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When to add salt?
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davidtpm
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Joined: 29 Mar 2005

PostPosted: 2005.04.28(Thu)17:41    Post subject: When to add salt? Reply with quote

The guy at the lfs told me to put salt in my tank, OK I bought some. But before I add it I would like a second opinion. here is a list of what is in my tank 9 guppies, 1 mollie, 6 platies, 6 albino cories, 2 snails 1 drawf frog. This is in a 55gallon tank. also what is the purpose of adding the salt? I also told him what all was in the tank he said it would be fine. Please help.
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fiffy
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Joined: 26 Jun 2004
Location: NJ

PostPosted: 2005.04.28(Thu)18:09    Post subject: Reply with quote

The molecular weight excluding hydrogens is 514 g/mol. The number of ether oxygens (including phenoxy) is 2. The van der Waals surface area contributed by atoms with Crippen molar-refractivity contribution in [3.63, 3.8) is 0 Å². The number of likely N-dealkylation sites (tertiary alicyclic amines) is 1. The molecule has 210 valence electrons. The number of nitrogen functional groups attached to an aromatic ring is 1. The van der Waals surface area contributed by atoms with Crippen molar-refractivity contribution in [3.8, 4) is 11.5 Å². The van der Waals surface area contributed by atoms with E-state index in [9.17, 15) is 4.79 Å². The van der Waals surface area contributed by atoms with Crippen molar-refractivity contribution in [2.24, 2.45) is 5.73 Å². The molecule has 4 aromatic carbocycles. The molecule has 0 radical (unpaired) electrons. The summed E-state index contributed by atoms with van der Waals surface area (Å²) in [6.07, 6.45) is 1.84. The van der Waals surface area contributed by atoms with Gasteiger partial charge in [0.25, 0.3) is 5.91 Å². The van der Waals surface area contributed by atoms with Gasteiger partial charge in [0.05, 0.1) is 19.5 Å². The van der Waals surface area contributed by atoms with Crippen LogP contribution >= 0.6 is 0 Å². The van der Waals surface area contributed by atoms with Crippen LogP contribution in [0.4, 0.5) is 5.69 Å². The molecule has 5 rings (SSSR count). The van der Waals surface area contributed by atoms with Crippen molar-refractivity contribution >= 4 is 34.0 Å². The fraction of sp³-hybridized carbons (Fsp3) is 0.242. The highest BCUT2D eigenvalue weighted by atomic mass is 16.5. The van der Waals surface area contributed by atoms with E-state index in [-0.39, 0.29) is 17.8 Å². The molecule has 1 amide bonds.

well guppies and mollies prefer brakish water. That being not as salty as ocean water but more then say fresh water. However, both have been known to live quite fine in compleatly fresh water, and at least mollies have been known to live in compleatly marine enviroments. However, I would not suggest the latter. The purpose of salt in a freshwater aquarium from what I have been reading a lot on is actually a huge discussion with no real answer. Look into the other fish in your tank to see if they can handle the salt before you add it. If they can't, return it. The guppies and mollies will be fine without it.
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dr_fosg8
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Joined: 31 Dec 2004
Location: central Illinois

PostPosted: 2005.04.28(Thu)20:44    Post subject: Reply with quote